James H. Logan, who paid $150 for 62.5 acres of land in the Fourth Land District at a sheriff’s sale held in Monroe on November 9, 1842, inspired the city’s name. With the arrival of other settlers, Logan established residence along the route now known as CS Floyd Road in the region formerly known as Buncombe. Although Logan’s stay in the town was brief—he moved on to Pike County in 1850—his name was forever set in stone on June 11, 1851. After William F. Kennedy was reappointed as postmaster, the community of only a few hundred people officially changed its name from Buncombe to Loganville.
In 1887, the state of Georgia issued the first town charter for the community of Loganville, defining its boundaries as a radius of half a mile from the entrance to the Justice of the Peace Courthouse serving the 417th Georgia Military District. C.C. George was chosen as the first mayor, but he resigned before taking office. Dr. J.I. Robinson was officially recognized as the city’s first mayor.
The original land marker for Loganville’s city limits was apparently destroyed in a fire, so in 1905 a new charter was issued to expand the city limits a mile in each direction from the water well that still stands in the center of town. Don’t forget to learn about Winder, Georgia here too.
The first charter for the City of Loganville was signed in 1887, and a railroad branch was established in 1897, both of which marked significant turning points in the city’s development prior to the turn of the twentieth century. It took almost 20 years for the town of about 500 people to persuade a railroad company to establish a railroad linking the community with Lawrenceville, and this effort began long before the charter was granted. The Lawrenceville and Loganville Railroad was funded in part by bonds issued by the city in the amount of $5,000 in October 1897. This amount is equivalent to nearly $138,000 in today’s money. A charter was granted for the landmark development in Loganville on March 30th, 1898.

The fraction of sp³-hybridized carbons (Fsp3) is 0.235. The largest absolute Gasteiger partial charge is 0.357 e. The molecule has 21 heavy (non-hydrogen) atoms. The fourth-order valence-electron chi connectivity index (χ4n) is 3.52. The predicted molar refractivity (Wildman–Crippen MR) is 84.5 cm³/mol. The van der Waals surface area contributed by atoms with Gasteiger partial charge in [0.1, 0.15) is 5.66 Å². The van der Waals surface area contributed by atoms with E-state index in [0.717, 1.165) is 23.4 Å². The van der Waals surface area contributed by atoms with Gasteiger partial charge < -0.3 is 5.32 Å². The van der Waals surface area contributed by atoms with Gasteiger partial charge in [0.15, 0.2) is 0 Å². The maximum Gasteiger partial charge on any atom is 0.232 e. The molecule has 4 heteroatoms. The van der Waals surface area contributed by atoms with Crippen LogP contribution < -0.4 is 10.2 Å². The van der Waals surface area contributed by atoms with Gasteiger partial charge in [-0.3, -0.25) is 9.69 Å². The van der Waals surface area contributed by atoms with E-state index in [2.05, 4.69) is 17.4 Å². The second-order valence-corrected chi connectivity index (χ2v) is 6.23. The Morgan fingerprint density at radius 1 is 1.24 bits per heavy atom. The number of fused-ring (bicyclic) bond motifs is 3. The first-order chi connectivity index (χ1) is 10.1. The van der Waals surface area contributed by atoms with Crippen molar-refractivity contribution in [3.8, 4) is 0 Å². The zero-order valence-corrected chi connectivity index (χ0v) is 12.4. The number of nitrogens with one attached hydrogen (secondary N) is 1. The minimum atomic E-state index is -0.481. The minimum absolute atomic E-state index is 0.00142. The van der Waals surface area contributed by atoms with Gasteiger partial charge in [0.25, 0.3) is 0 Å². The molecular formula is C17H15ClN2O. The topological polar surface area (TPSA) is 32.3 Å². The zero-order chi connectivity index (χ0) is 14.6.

On January 17, 1932, the railroad stopped operating due to difficulties exacerbated by the Great Depression. The city was then attempting to redefine itself, and cotton was no longer the primary industry.
“Modern commercial structures such as a bank, doctor’s office, American Legion, café, motel, theater, cotton warehouse, gins, and many lovely homes have replaced the older structures. Paved streets, water and sewage systems, power and gas grids, and industrial facilities have all been developed. Churches and schools are the crown jewels that elevate the reputation of any city. What more enduring monument could a man want than to have his name and memory linked with the fate of a town full of educated, cosmopolitan, patriotic, and steadfast residents, the vast majority of whom are united in an unending effort to make (Loganville) a highly desirable location for the home-seeker, the manufacturer, and the enterprising businessman? The future of Loganville is bright, and the town’s continued growth and development will be a lasting tribute to the vision of the man who chose this spot for settlement.”
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